Southern’s far-right associations, her promotion of the key ideas of white ethnonationalism, and her willingness to become directly involved in racial provocation should give us pause.
So, too, should the willingness of News Corporation’s daily newspapers to promote her.
Perhaps it’s no surprise that Andrew Bolt railed about her visa problems. Nor that Miranda Devine had Southern on her podcast to talk about how antifa and Muslims cause her immigration woes.
But earlier puff pieces about her visit, and op-eds defending her in regional newspapers, suggest that News has a disturbing inability to distinguish between ordinary, conservative provocateurs, and those adjacent to white nationalist or fascist movements.
This fits with a pattern on the Australian right. Nevertheless, should News later condemn those who protest against Southern’s appearances, we should remember their role in defending Southern, and advertising her shows.
In Australia, the effects of this phenomenon are made worse by the increased polarisation of the country’s two main newspaper companies, News Corporation and Fairfax Media.
Australia has very little diversity in its traditional media sector, especially its newspapers. News Corp controls roughly 70% of daily circulation and Fairfax roughly 20%. And for all their cutbacks in journalistic capacity, it is still the newspapers that inject the most new material into the 24/7 news cycle.
The Barnaby Joyce scandal is a horrible saga, with so many grubby angles to it, that even after observing it for a week you feel you need a shower, or at least a break. Wife, mistress, children born and unborn: all are collateral damage.
Turnbull actually seems the only one who who spoke up for the women “As a clearly furious Malcolm Turnbull described it on Thursday, in an extraordinary press conference, Joyce has “set off a world of woe” on his family, and “appalled all of us” with his behaviour, as well as raising “very serious issues about the culture” of Parliament House as a workplace.”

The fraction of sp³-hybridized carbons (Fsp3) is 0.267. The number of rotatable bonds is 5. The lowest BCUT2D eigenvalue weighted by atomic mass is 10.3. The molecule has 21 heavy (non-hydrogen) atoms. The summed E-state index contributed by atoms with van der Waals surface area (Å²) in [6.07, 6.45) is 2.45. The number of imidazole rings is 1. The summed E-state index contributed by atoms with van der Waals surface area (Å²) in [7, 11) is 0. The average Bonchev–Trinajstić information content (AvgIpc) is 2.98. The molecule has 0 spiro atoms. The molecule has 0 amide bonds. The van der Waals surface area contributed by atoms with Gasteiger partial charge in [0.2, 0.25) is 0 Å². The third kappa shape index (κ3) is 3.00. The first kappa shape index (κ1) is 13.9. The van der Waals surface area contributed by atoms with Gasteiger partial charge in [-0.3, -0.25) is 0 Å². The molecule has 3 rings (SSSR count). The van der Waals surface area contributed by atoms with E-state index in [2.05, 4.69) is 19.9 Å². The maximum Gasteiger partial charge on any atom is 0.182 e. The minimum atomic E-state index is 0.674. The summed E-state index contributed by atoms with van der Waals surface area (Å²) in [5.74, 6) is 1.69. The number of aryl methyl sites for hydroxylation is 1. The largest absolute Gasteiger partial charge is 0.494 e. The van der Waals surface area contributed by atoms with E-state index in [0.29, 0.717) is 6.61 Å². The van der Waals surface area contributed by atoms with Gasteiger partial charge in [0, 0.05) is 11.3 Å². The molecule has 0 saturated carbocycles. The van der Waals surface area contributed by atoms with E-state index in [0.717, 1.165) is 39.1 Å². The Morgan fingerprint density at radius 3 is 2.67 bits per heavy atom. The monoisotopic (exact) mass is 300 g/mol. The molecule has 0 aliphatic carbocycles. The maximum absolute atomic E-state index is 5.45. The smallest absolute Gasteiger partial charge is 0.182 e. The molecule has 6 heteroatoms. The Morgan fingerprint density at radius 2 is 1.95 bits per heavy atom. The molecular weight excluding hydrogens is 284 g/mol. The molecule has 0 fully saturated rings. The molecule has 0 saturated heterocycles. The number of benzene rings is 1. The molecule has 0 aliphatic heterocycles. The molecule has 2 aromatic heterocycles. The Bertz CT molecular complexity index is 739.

Even News Limited columnist Andrew Bolt, not known for his feminist leanings, thundered this week about “the women left behind after helping their husbands build their lives and careers”.
However Andrew Bolt in typical blind posturing then theatrically attacked Malcolm Turnbull,revealing his primary motive over and above false faux feminist sentiment along with the media crowd declaring the PM weak.
After all, as powerful as the Chinese business lobby is, its domestic influence is a long way short of that enjoyed by the four big banks, the Minerals Council, the Property Council, or the Pharmacy Guild.
The man behind Breitbart,
Milo’s sponsor among other things and Trump’s Robert Mercer loves nothing better than to sponsor clowns
The Breitbart website had the backing of the billionaire Mercer family. A few weeks after Milo was fired from Breitbart for his strange comments defending the paedophile who molested him, the Mercers began sending money for him to start up his own media company. Funny how “brave” Milo can be when he’s backed by one of the richest people on the planet to demonise Muslims and feminism.
In November, Bob Mercer announced that he would sell his stake in Breitbart to his daughter, and would stop funding Milo Inc. Though it is possible that Mercer’s daughter will back Milo, it is possible that Milo needs a new billionaire benefactor, if Breitbart won’t take him back. Whilst Milo is somehow still moderately palatable in mainstream Australian media, in the US he is utterly toxic.
Just a month ago, the conservative website Daily Caller ran an unpaid column by Milo. The people who run the site were apparently so appalled by this decision that they fired the opinion editor who was stupid enough to publish Milo in the first plac Milo Has A Platform Because He Upholds The Status Quo, Which Speaks Volumes About Australia – New Matilda
If he was an Indigenous Australian in Darwin he’d be in jail. They wouldn’t even have to be designer sunglasses
Nine reasons why no one should hire Bill O’Reilly
Of late, violence has made headlines in the U.S. corporate media by serving to discredit the work of anti-fascist activists and distract from the actual threats of fascism and white supremacy. One would think that the very expression “anti-fascism” would immediately convoke pledges of allegiance in a country whose nationalist narratives include the story of its own rise to power as the global hegemon through the militant defeat of fascism in WWII. Regardless of whether or not we sanction its veracity, the story of the violent fight against fascism—not with kicks and punches, but with bombers, tanks, heavy artillery and nuclear bombs—is, indeed, one of the founding narratives of contemporary America.